Reading social sciences projects to integrate hospital data and to improve language learning in the classroom have been recognised in this year’s O2RB Excellence in Impact Awards.
Dr Weizi Li (Henley Business School) has won an Excellence in Impact Award and the research of Professor Suzanne Graham (Institute of Education) was highly commended.
The awards, which celebrate innovative social sciences projects that have made a social or economic difference to individuals, communities, and societies were presented at a ceremony attended by several Reading researchers, at St Anne’s College, Oxford on 19th April.
Award winning data systems for better healthcare
Dr Li’s project was celebrated for its positive impact on the Chinese healthcare system through developing and implementing a data integration system. This system was developed alongside senior hospital managers in Chinese hospitals. It has improved operational practices, treatment processes and clinical pathways, benefiting both hospital staff and patients.
“The Excellence in Impact Award is a great recognition for myself and my collaborators’ efforts to translate our research into action over the years,” Dr Li explained after receiving the award.
“It is very encouraging for us to produce high quality research that continues to make a difference to individuals, communities and societies both in the UK and globally.”
The system has now been adopted by over 2000 hospitals, and has led to the first ever Chinese digital health company to be listed on the stock market (SinLdo).
Dr Li received her award from Dr Caroline Kenny, UCL and Social Sciences Advisor at Parliamentary Office of Science and Technology (POST).
Educational research highly commended
Panel members were impressed with the high standard of entries and the diversity of research and impacts they represented, and several additional projects were recognised as ‘highly commended’.
Professor Suzanne Graham’s work, which explores how learners develop listening skills, was recognised in this way, for its extensive reach and significance in education. Her research on strategies for language learning has underpinned textbooks and learning methods used worldwide. It has also influenced changes in GCSE and A level frameworks, affecting tens of thousands of learners across the UK. Her research that led to development of an assessment tool for teachers, has reached over 500,000 professionals throughout Europe.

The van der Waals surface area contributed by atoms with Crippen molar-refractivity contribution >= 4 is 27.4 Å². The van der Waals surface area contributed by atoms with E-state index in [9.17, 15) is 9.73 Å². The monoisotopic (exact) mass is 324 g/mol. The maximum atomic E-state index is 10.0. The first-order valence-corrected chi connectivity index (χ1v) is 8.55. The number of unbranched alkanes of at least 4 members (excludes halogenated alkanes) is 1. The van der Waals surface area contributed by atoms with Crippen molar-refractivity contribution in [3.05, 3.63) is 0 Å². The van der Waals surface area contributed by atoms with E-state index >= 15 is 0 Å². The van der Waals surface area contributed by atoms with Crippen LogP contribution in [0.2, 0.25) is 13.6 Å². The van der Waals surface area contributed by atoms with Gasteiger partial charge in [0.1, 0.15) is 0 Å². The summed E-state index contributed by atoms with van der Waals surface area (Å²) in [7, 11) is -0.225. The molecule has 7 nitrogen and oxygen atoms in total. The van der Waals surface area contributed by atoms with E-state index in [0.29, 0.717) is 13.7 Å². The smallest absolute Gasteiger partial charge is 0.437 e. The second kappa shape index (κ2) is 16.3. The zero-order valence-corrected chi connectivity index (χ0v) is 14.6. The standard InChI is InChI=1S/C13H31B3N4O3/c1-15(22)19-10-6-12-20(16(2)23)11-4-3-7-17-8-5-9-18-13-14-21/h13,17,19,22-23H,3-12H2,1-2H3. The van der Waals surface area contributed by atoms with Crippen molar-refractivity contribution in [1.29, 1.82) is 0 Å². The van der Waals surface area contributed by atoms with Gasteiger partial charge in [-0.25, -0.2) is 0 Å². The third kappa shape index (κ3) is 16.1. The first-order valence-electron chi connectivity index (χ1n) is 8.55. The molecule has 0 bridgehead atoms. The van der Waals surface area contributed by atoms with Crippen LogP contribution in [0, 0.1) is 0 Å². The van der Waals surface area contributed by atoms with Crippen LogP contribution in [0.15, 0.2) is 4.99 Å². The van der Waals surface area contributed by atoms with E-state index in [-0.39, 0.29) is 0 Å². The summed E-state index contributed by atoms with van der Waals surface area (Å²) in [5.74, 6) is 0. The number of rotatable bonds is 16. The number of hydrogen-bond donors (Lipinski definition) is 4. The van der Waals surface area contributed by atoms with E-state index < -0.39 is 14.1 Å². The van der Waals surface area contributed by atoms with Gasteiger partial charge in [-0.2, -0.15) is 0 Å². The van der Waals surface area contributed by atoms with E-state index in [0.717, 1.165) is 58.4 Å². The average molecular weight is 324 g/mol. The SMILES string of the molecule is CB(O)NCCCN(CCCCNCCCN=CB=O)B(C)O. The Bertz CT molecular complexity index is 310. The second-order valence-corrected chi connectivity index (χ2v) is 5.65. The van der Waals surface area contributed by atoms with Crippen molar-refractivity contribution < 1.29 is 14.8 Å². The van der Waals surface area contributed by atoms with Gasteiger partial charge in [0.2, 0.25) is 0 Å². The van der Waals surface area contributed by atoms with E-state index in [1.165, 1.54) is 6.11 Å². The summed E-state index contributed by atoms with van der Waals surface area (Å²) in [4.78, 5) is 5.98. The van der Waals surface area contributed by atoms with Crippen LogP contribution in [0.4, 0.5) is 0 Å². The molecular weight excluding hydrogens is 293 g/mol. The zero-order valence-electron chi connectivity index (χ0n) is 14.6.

Speaking after the awards ceremony, Professor Suzanne Graham said: “I’m thrilled that my work with language learners and teachers over the last decade or more has been recognised in this way. It will be a great boost for my current projects in modern languages classrooms, where colleagues and I are collaborating with amazing practitioners to bring about improved motivation for and attainment in learning another language.”
Recognising impact across the social sciences
O2RB is a collaboration between the University of Oxford, the University of Reading, The Open University, and Oxford Brookes University. The collaboration is designed to build and strengthen regional partnerships for research impact via Oxford’s Economic and Social Research Council (ESRC) Impact Acceleration Account (IAA).
The projects rewarded by the panel demonstrate the novel and thriving ways in which social sciences research, and all of the staff who support it, make a difference both in the UK and globally. Recognising these achievements will inspire others to forge partnerships beyond academia to explore creative avenues to use social sciences research to its best potential: the award winners have done exactly that.
Chair of the O2RB Excellence in Impact Awards panel, Professor Mark Pollard (Associate Head of Division (Research), Social Sciences) said: “The awards celebrate the exceptional impacts on society being made by social scientists from the four partner institutions.
“The panel has been impressed with the diversity and depth of the projects recognised, and hope that this will inspire even more social scientists to explore what impact might look like for their research, and the ways in which it might be achieved.”
For further information about Professor Graham’s current projects visit: